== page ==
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Employee complaints, gripes, whines and other good business advice

Image: Stuart Miles | freedigitalphotos.net

Image: Stuart Miles | freedigitalphotos.net

Retired football coach, broadcaster and motivational speaker Lou Holtz said, “Never tell your problems to anyone…20% don’t care and the other 80% are glad you have them.” Although this may have some truth for most of us, employers must be careful not to fall into either category.

Every employer has or has had an employee who appears to be a tiresome complainer and dealing with whom can be exhausting. Employers who ignore employee complaints, however, as time consuming as it may be to deal with them, do so at their own peril, as employees are uniquely positioned to offer advice to employers of problems in the operation of the business.

Just as any business would be foolish to ignore its customers’ complaints, so would it be to ignore the complaints of its employees. By ignoring employee complaints an employer not only risks losing an opportunity to improve its operations, but also risks undermining employee morale when even those employees who do not complain want to see an employer who has a process to address the issues raised by others.

An employee complaints policy should provide a written procedure for accepting and processing employee complaints with investigation levels ranging from informal to formal. It is the job of an Employee Complaints or Dispute Resolution policy to create an atmosphere and procedure which will effectively and quickly deal with the minor or baseless complaints, but can also direct comprehensive, unbiased consideration of employee complaints which deal with important issues.

The types of complaints which may be covered by an Employee Complaints policy include, but are not limited to, workload, health and safety concerns, questionable compliance with provisions of legislation or other employer policies, inter-employee relations or supervisor-employee relations or harassment, scheduling etc. Employers should consider how such a policy will differ or work alongside policies such as Employee Suggestions, Whistleblowers, Bullying and Harassment, Conduct and Behaviour, and Violence in the Workplace.

Obviously, some types of complaints will require a higher level of inquiry than others. For example, a complaint about a ten-minute break may be easily dealt with between employee and supervisor, a complaint about workload may require a greater level of investigation and discussion among numerous personnel, and a complaint about harassment or a health and safety violation may require a fully documented investigation. A complaint policy should include informal procedures, including open door policies and regular employee meetings in which employees are encourage to raise concerns. More formal complaint procedures would include written complaint submissions and a process for investigating and addressing the complaint’s merits.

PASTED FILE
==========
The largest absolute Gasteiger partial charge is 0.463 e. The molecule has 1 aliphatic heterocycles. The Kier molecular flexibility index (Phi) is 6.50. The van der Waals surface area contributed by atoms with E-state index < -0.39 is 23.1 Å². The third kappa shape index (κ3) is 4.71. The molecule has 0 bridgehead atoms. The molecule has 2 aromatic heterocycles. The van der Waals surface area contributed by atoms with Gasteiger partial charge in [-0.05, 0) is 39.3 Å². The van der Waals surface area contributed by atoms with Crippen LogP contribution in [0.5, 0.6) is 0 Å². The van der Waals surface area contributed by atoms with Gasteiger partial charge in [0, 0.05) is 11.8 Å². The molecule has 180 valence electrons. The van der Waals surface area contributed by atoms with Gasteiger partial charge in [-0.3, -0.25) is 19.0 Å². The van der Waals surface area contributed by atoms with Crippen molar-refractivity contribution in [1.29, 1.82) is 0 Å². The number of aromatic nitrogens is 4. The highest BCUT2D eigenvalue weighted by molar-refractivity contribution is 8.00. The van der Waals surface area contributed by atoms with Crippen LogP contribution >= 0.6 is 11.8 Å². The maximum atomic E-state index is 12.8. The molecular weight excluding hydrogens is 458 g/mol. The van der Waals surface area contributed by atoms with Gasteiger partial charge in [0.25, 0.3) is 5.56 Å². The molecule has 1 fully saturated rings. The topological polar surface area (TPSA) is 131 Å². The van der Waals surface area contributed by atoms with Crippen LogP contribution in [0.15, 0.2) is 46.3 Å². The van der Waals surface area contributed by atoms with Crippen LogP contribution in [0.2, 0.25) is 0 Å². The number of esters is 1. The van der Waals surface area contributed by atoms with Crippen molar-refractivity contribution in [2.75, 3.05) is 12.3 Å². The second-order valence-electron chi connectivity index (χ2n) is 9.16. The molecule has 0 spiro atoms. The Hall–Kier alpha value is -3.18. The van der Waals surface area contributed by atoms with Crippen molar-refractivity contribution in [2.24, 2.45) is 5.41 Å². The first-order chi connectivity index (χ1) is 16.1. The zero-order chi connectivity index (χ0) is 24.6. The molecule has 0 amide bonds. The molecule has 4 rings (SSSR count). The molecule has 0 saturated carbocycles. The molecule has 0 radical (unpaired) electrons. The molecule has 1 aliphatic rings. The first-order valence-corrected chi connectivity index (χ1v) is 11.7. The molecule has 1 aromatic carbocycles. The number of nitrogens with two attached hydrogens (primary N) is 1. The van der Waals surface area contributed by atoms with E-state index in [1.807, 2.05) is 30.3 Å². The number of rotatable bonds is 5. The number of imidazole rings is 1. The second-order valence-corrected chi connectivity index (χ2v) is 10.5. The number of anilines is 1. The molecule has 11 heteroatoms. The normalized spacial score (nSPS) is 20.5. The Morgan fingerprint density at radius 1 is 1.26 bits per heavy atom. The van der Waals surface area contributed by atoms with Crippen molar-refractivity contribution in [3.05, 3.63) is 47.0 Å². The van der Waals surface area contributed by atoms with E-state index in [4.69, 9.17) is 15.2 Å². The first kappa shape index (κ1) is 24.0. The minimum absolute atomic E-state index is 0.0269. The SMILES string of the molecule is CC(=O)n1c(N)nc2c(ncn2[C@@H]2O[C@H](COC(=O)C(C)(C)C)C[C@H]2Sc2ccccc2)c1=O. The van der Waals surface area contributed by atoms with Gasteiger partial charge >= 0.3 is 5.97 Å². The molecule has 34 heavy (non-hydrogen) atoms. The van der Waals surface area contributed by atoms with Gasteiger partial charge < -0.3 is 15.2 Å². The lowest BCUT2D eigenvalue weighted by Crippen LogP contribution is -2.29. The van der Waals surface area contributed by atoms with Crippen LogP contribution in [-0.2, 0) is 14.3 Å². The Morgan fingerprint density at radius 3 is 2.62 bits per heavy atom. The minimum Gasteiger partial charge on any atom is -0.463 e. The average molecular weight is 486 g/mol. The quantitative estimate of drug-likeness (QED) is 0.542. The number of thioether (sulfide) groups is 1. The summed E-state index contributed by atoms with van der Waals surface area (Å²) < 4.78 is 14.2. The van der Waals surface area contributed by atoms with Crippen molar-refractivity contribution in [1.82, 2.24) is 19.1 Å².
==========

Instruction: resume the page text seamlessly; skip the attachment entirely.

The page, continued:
Complaints should be dealt with in a timely manner. A delay in responding risks a gossip or rumour mill that could undermine employee morale or escalate the issue.

Employers are advised to get legal advice prior to responding if a complaint requires legal interpretation or if an employee brings forward a serious complaint which may have further legal ramifications. Policies should require that careful records are kept of all complaints and their resolutions in case complaint issues arise in claims of wrongful or constructive dismissal, discrimination or harassment.

Complaint procedures should consider the following steps:

  • submission of the complaint (verbally, in writing, anonymously?)
  • understanding the facts (do you have sufficient detail to understand the issue?)
  • establish what resolution the employee is seeking
  • determine if others need to be involved (as witnesses, advisors or decision-makers)
  • determine if further investigation is required
  • completion of further investigation, research and discussion of the issue
  • propose a solution or make a determination as soon as possible
  • explain the decision to the employee
  • revise policy or procedure and communicate decision to other employees where necessary
  • if the complaint had merit, thank the employee
  • where possible maintain the employee’s privacy while dealing with complaint
  • maintain records of the complaint, investigation, research and outcome

As with all policies, if a complaints procedure exists at the workplace, be sure to follow it. Employers who have policies but do not consistently adhere to them risk liabilities.

For further consideration of this issue see Human Resources PolicyPro sample policies regarding Dispute Resolution, Employee Suggestions, Whistleblowers, Bullying and Harassment, Conduct and Behaviour, and Violence in the Workplace.

Michele Glassford

President and Managing Editor at DRH and Lawyer at MacKinnon Law Associates
Michele Glassford, is a lawyer, researcher and policy analyst with a background in employment and labour law.In addition to a part-time law practice in Stoney Creek, Ontario, Michele has worked in the field of labour adjustment for the Health Sector Training and Adjustment Program and has been a Researcher for the Canadian Broadcasting Corporation. Michele also holds the position of President and Managing Editor at D.R. Hancocks & Associates Inc., author of the Human Resources PolicyPros. Read more
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